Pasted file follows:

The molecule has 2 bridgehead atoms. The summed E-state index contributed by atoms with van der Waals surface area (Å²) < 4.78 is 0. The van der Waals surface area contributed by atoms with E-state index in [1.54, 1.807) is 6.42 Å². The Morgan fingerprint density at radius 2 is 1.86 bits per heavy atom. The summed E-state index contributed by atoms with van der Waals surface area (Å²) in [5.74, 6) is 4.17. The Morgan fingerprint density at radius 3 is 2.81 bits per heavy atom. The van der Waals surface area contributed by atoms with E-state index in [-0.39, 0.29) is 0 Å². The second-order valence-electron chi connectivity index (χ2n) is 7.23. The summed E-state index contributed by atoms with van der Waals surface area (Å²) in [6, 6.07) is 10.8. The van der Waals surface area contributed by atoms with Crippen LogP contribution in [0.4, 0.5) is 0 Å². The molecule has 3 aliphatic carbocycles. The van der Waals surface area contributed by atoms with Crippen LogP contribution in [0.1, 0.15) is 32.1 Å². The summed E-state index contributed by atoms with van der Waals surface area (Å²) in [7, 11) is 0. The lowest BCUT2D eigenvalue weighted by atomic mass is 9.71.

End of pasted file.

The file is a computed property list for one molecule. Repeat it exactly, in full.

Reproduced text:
The molecule has 2 bridgehead atoms. The summed E-state index contributed by atoms with van der Waals surface area (Å²) < 4.78 is 0. The van der Waals surface area contributed by atoms with E-state index in [1.54, 1.807) is 6.42 Å². The Morgan fingerprint density at radius 2 is 1.86 bits per heavy atom. The summed E-state index contributed by atoms with van der Waals surface area (Å²) in [5.74, 6) is 4.17. The Morgan fingerprint density at radius 3 is 2.81 bits per heavy atom. The van der Waals surface area contributed by atoms with E-state index in [-0.39, 0.29) is 0 Å². The second-order valence-electron chi connectivity index (χ2n) is 7.23. The summed E-state index contributed by atoms with van der Waals surface area (Å²) in [6, 6.07) is 10.8. The van der Waals surface area contributed by atoms with Crippen LogP contribution in [0.4, 0.5) is 0 Å². The molecule has 3 aliphatic carbocycles. The van der Waals surface area contributed by atoms with Crippen LogP contribution in [0.1, 0.15) is 32.1 Å². The summed E-state index contributed by atoms with van der Waals surface area (Å²) in [7, 11) is 0. The lowest BCUT2D eigenvalue weighted by atomic mass is 9.71.